Research interests

Optimal defense against pathogens requires adaptive immunity in which specialized antigen-specific T cell subsets play an important role. Protection against endosomal pathogens requires type 1 T helper (Th1) cells, protection against helminths Th2 cells, protection against bacteria Th17 cells and protection against viruses cytotoxic T (Tc) cells. Importantly, the function of these effector T cells is inhibited by T regulatory (Tr) cells, that  prevent in this way excessive host tissue damage, autoimmunity and allergy. In fact, each immune response is characterized by a certain balance between the immunogenic effector T cells and tolerogenic Tr cells, which is orchestrated by antigen-presenting dendritic cells. Dendritic cells not only present antigen to naïve T cells, but also express molecules that enable these naïve T cells to become a certain effector T cell or a regulatory T cell. We have proposed the concept that the expression pattern of these T cell polarizing molecules by dendritic cells is flexible and depends on how these dendritic cells have been conditioned by micro-environmental factors, such as pathogens or host tissue reactivity factors. Failure of adaptive immunity can in many cases be explained by failure of the tuning role of dendritic cells.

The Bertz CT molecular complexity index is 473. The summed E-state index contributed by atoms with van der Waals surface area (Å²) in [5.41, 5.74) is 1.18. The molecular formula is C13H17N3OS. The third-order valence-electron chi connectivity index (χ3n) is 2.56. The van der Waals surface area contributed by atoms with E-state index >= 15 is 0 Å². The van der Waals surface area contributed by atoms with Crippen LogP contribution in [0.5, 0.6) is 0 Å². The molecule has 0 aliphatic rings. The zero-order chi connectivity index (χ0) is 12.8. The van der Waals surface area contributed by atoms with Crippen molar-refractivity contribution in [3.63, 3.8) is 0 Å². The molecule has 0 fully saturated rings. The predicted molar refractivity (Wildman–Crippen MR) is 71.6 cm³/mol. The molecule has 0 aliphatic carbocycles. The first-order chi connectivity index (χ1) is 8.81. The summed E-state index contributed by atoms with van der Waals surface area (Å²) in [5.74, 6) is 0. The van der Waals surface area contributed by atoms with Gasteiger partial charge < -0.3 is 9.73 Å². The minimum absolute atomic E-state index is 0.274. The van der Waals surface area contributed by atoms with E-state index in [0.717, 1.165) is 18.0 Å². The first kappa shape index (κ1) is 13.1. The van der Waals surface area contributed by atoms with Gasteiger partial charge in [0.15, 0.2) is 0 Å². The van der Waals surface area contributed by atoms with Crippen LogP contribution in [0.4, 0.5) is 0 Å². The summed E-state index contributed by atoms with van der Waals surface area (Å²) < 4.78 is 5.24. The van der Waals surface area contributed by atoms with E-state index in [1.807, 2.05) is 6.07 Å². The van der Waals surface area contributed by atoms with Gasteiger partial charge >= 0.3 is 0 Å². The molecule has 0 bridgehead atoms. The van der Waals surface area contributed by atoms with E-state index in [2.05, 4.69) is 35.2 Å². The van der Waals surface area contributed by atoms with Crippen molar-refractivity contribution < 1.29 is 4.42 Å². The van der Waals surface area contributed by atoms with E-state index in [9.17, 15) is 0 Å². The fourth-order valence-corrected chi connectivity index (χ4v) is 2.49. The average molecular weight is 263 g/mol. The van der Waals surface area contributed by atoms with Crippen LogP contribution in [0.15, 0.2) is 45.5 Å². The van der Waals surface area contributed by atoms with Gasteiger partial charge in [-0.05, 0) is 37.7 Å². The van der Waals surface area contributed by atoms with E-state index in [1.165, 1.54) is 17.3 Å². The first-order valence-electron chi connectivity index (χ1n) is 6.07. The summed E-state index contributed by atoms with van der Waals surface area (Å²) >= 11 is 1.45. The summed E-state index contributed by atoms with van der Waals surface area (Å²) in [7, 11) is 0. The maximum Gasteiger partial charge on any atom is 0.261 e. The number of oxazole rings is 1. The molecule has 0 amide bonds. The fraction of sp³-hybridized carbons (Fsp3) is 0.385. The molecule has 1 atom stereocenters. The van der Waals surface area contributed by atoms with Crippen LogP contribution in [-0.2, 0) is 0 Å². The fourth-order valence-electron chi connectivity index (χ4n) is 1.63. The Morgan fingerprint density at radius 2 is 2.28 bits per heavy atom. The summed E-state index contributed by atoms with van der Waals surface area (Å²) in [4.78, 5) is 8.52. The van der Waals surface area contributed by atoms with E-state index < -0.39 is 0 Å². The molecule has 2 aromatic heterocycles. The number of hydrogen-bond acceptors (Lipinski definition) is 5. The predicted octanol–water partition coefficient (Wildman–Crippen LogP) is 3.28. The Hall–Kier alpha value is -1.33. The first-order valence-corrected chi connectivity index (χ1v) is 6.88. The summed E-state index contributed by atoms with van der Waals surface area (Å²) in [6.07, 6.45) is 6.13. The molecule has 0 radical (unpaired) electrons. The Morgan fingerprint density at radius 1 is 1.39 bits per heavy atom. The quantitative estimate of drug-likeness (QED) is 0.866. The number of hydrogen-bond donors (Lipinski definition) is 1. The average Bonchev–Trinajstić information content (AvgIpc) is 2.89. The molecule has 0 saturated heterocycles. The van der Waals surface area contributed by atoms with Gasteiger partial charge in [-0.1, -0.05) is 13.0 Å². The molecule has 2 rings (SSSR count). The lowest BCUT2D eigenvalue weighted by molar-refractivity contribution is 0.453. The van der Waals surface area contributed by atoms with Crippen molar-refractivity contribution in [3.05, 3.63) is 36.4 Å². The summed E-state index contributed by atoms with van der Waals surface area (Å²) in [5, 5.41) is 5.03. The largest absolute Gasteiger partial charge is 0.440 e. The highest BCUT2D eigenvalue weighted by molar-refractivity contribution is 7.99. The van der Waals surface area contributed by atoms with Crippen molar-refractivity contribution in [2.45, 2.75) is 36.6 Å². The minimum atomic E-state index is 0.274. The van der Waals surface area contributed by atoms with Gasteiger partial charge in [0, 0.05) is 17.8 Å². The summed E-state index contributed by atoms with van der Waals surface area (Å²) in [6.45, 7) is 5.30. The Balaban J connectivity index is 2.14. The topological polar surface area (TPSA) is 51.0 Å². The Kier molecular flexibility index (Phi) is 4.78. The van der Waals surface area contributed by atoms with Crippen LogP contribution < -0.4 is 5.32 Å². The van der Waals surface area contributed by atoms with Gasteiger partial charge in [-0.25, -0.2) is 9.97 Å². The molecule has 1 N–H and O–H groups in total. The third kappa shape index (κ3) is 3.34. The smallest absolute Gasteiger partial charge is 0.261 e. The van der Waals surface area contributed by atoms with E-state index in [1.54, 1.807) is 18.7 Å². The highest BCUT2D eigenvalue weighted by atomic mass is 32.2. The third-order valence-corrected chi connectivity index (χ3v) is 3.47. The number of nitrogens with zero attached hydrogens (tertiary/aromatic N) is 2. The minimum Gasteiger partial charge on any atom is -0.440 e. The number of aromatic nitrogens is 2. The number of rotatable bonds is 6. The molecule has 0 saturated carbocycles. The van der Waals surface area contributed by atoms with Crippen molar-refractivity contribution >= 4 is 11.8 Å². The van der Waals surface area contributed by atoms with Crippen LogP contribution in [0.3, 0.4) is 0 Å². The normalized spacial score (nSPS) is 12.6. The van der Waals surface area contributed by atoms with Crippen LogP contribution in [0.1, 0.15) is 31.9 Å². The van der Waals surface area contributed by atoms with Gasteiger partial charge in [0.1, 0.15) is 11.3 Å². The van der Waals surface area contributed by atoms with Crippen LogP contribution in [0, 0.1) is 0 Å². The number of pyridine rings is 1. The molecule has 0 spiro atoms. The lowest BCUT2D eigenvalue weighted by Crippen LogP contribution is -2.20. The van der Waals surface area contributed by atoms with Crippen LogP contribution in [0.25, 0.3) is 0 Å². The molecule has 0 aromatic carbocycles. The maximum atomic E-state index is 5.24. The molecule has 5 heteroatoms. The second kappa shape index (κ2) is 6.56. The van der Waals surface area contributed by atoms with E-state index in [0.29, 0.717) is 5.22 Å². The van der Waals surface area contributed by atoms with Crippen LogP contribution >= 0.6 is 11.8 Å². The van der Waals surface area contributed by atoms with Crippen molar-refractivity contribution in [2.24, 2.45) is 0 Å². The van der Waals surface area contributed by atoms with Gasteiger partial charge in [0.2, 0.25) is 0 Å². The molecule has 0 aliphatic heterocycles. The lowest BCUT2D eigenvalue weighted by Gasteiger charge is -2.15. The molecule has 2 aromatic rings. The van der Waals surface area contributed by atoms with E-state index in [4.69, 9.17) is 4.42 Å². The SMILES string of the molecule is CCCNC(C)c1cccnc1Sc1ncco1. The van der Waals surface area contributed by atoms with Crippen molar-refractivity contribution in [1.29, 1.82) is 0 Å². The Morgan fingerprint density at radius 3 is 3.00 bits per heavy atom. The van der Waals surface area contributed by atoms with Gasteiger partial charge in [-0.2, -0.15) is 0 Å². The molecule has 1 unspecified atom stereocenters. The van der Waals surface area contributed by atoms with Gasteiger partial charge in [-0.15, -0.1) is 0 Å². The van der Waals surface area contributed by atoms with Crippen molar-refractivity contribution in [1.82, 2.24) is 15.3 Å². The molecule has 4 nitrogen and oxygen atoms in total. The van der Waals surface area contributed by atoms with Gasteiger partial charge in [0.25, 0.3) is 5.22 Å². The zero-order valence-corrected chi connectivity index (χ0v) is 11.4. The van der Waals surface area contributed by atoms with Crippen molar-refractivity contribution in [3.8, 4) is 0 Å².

Current research further focus on the way dendritc cells promote the development of Th17, Tc and Tr cells by studying the interaction between pathogens or tissue factors and dendritic cells on the one hand and the subsequent interaction between dendritic cells and naïve T cells on the other hand. The results will be used in the design of vaccines or therapies of chronic inflammatory diseases (allergy, cancer) based on the ex vivo manipulation or the in vivo targeting of dendritic cells.



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